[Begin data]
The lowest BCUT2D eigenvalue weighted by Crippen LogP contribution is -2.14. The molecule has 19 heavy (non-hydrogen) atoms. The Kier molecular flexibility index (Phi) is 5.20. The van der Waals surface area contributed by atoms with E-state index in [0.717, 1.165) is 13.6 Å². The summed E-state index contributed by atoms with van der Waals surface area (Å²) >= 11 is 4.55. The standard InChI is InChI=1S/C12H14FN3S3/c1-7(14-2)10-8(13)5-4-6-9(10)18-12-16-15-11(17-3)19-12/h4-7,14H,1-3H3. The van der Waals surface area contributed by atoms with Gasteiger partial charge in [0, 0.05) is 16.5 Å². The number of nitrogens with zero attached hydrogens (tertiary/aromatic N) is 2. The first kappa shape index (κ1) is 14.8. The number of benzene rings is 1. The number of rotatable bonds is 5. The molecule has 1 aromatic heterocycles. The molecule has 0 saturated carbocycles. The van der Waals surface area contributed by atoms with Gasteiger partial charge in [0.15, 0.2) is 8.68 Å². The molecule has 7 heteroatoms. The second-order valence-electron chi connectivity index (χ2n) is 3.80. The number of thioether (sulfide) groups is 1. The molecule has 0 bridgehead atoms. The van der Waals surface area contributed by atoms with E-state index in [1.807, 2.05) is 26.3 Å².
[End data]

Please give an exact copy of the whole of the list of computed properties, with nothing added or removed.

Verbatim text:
The lowest BCUT2D eigenvalue weighted by Crippen LogP contribution is -2.14. The molecule has 19 heavy (non-hydrogen) atoms. The Kier molecular flexibility index (Phi) is 5.20. The van der Waals surface area contributed by atoms with E-state index in [0.717, 1.165) is 13.6 Å². The summed E-state index contributed by atoms with van der Waals surface area (Å²) >= 11 is 4.55. The standard InChI is InChI=1S/C12H14FN3S3/c1-7(14-2)10-8(13)5-4-6-9(10)18-12-16-15-11(17-3)19-12/h4-7,14H,1-3H3. The van der Waals surface area contributed by atoms with Gasteiger partial charge in [0, 0.05) is 16.5 Å². The number of nitrogens with zero attached hydrogens (tertiary/aromatic N) is 2. The first kappa shape index (κ1) is 14.8. The number of benzene rings is 1. The number of rotatable bonds is 5. The molecule has 1 aromatic heterocycles. The molecule has 0 saturated carbocycles. The van der Waals surface area contributed by atoms with Gasteiger partial charge in [0.15, 0.2) is 8.68 Å². The molecule has 7 heteroatoms. The second-order valence-electron chi connectivity index (χ2n) is 3.80. The number of thioether (sulfide) groups is 1. The molecule has 0 bridgehead atoms. The van der Waals surface area contributed by atoms with E-state index in [1.807, 2.05) is 26.3 Å².